Figure 4. Time course of electrodermal activity (EDA) during the entire experiment. The sequence of 10 runs is shown. Dark gray area: rest periods. Light gray area: first 30 s of each run. Run 1–5: No Touch block. Run 6–10: Touch block. (A) EDA averaged for all participants (N = 28). Dark blue: mean value. Light blue: 5 and 95th percentiles. Red arrows show touch-related ER-SCR. Note that run sequence may be different for each couple, i.e., different conditions are mixed in this average, but order of Touch/No Touch blocks is always the same. (B) Example of EDA individual time courses for three different couples. It is visible here that Touch increases individual physiological dynamics and intensifies patterns of inter-subject synchronization.

A second, stronger, SCR peak appears at the beginning of the runs. While it tends to attenuate along the five first runs (a No Touch condition), we observe a strong and reliable response for the last five runs (a Touch condition). This is again an ER-SCR peak that, arguably, happens due to a steep increase of arousal. For objective assessment we measured its amplitude by simply taking the difference between maximum EDA within the 20 first seconds and EDA baseline value at the beginning of each run. The Two-Way repeated measure ANOVA revealed a main effect for Touch [F(1, 27) = 19.72, p < 0.0001]. There was no significant main effect for Empathy State and no significant interaction. Post-hoc permutation tests for Touch (p < 0.001) are presented in Figure 3, left.

This second ER-SCR peak appears to gather contributions from at least two components. A first component is certainly exogenous: it is a response to tactile stimulation when touch begins. This strong component contributes the most to the ER-SCR, as shown by its amplitude increase only for touch condition, as well as by the visual inspection of EDA time courses averaged over all participants (Figure 4, light gray bands). A second component, present in both Touch and No Touch conditions, may be endogenous, arising when subjects begin to immerse into an affective state. This component has a weaker contribution, as indicated by non-significant contrast of Emotion vs. Neutral conditions. The fact that it attenuates along the five first runs may be due to the habituation of subjects to autobiographic recall. These results indicate a strong and reliable response on EDA at touch stimulation onset.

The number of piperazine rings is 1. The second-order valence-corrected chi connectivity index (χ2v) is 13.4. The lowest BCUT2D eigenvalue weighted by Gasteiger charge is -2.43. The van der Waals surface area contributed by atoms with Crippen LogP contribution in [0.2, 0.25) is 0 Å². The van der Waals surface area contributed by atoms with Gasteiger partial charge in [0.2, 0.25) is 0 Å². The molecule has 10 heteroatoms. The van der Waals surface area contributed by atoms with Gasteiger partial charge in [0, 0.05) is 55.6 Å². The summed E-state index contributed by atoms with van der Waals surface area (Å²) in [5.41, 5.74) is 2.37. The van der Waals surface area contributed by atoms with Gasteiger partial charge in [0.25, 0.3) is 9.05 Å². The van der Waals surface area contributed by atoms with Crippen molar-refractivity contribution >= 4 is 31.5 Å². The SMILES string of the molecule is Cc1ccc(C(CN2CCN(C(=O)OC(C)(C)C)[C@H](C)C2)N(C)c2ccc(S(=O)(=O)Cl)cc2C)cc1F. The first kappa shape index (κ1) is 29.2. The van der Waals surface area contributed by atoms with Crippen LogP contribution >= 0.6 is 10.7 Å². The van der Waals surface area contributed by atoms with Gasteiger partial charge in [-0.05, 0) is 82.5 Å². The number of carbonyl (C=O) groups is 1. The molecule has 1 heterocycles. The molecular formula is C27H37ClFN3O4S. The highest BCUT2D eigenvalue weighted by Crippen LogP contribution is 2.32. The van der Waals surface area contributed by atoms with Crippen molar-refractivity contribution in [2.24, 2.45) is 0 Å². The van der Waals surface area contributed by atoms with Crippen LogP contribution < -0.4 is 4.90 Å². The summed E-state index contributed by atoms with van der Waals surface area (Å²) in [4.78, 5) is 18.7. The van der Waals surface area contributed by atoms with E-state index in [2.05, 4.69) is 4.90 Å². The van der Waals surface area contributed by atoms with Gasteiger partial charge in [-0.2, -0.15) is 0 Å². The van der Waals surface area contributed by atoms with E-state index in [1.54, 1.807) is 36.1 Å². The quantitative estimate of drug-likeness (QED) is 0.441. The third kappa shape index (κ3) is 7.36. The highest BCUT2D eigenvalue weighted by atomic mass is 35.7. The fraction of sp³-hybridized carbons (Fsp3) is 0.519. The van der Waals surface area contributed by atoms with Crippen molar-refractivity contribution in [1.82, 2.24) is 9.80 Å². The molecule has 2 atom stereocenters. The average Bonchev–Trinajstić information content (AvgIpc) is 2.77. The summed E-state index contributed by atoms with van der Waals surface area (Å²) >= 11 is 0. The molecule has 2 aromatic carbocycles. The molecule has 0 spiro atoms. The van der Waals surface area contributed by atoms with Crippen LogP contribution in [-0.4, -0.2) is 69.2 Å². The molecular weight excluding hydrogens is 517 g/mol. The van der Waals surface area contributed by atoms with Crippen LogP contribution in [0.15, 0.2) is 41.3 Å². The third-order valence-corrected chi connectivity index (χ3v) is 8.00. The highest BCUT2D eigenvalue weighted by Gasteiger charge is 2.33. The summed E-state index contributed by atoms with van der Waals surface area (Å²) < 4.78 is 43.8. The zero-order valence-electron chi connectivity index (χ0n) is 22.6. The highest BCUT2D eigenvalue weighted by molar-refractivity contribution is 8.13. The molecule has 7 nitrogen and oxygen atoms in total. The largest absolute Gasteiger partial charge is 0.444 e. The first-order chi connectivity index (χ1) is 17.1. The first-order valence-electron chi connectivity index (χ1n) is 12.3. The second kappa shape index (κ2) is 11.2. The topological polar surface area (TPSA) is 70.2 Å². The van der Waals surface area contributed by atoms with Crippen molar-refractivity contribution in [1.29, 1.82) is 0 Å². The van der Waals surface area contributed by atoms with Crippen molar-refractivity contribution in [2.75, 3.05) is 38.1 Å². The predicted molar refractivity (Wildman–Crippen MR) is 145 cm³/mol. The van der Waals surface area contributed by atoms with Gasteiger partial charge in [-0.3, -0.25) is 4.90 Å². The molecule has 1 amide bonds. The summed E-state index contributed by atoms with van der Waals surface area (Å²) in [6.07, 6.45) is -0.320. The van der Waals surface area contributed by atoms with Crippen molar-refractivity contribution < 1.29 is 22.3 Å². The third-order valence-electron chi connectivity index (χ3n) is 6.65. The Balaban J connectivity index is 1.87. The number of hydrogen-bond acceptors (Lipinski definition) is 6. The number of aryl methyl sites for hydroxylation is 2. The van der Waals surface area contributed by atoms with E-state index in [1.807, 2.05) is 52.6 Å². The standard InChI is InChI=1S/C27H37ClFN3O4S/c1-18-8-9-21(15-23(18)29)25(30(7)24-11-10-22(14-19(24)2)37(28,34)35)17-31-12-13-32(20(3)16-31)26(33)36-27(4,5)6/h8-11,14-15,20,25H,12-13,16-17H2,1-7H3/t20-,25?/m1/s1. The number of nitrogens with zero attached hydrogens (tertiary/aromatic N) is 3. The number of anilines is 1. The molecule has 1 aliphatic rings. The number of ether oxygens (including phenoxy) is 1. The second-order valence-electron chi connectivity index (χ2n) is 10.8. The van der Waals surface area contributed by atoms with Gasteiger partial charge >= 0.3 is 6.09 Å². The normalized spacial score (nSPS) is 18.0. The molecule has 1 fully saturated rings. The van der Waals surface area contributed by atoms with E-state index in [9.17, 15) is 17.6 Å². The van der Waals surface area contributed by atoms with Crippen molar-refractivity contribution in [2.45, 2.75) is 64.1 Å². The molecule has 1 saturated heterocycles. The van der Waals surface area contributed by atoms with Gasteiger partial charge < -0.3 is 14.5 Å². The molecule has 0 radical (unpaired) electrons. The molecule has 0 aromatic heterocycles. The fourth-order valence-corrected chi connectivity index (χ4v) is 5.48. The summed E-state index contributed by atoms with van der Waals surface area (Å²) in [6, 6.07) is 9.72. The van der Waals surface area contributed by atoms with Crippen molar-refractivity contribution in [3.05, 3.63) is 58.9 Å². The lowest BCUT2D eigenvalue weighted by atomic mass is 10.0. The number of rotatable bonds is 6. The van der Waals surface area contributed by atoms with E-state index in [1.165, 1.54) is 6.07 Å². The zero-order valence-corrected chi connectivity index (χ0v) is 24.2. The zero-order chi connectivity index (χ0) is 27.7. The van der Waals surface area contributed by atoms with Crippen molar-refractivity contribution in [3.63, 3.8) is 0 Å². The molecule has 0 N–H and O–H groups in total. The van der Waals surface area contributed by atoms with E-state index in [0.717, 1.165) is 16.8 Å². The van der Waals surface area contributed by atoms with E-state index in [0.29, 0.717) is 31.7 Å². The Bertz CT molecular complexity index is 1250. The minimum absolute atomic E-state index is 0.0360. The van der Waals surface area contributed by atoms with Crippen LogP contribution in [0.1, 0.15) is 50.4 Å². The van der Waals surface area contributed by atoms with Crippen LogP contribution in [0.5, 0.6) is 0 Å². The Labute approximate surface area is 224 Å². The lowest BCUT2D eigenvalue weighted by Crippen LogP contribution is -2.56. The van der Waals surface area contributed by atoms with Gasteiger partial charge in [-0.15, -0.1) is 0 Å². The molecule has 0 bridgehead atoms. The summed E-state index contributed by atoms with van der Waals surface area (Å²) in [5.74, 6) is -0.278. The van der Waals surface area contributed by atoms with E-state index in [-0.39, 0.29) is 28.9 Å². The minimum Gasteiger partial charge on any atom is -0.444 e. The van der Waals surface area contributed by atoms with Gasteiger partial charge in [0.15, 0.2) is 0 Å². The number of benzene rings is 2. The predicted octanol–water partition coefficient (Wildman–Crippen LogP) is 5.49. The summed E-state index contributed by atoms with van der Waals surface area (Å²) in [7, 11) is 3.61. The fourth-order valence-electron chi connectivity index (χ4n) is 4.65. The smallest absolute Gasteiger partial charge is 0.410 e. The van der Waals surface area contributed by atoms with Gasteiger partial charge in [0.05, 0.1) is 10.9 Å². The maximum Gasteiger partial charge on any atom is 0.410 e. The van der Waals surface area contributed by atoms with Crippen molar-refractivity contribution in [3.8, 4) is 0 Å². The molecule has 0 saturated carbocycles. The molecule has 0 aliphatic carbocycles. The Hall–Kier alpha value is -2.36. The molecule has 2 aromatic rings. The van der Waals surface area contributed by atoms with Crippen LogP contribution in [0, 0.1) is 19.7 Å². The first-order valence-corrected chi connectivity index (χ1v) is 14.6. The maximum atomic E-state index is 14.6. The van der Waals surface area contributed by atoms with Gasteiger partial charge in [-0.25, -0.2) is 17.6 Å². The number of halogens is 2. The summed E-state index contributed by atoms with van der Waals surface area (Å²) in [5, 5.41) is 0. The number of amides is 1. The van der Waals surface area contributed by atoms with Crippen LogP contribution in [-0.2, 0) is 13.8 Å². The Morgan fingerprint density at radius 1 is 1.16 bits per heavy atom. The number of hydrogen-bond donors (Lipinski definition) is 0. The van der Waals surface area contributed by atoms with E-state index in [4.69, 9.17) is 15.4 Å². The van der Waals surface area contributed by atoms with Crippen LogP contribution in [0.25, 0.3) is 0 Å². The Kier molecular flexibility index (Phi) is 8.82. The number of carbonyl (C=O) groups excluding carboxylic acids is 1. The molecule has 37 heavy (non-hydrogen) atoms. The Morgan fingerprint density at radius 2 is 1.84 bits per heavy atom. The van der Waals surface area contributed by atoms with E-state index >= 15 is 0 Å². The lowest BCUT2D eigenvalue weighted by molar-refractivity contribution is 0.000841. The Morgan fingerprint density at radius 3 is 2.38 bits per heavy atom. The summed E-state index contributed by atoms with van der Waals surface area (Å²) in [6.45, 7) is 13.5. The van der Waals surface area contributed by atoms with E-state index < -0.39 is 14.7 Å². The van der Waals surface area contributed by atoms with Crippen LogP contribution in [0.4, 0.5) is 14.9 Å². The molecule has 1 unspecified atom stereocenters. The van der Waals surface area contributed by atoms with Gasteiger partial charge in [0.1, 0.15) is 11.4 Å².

Finally, the electrodermal activity in the white band of Figure 4 appears to be composed of a mixing of slow waves and non-specific responses (NS-SCR). Interestingly, from 30 to 120 s of each run the EDA exhibits a high similarity between partners, especially in the Touch conditions. In the ensuing part of this section we will focus on this time period with the aim to quantify such patterns of intersubject physiological synchronization.

Physiological Data Analysis at Couple Level

We quantify linear relationships between the physiological signals of romantic partners by computing their cross-correlations. For PRV and RVT we process cross-correlation taking the entire run length, i.e., keeping time interval 0–120 s. For electrodermal activity we remove the first 30 s to avoid that high amplitude touch-related ER-SCR drives most of the correlation. We compute cross-correlation for each run, apply a Fisher z-transform and take the average for interval (−1, 1 s) around maximum value. This way we obtain a robust estimation of maximum z-scores for each condition. Finally, the scores for EDA are transformed (cubic root) to satisfy the ANOVA assumption of normally distributed data.

Average intersubject cross-correlations for EDA and PRV are given in Figure 5. The 2-way repeated-measures ANOVA on EDA displayed a main effect for Touch [F(1, 13) = 12.34, p < 0.005]. There was no significant effect of Empathy State and no significant interaction. This result demonstrates that interpersonal touch intensifies coupling of electrodermal activity across romantic partners. For PRV and RVT no significant main effect nor significant interaction was found.


Figure 5. Physiological coupling between romantic partners. N = 14 couples. For each run we compute the average cross-correlation after Fisher z-transform for interval (−1, 1 s) around maximum value. Top: Means with 95% CIs. Bottom: Two-Way ANOVA with repeated measures, departure from sphericity corrected with Greenhouse-Geisser method. Left: Electrodermal Activity. Right: Pulse Rate Variability.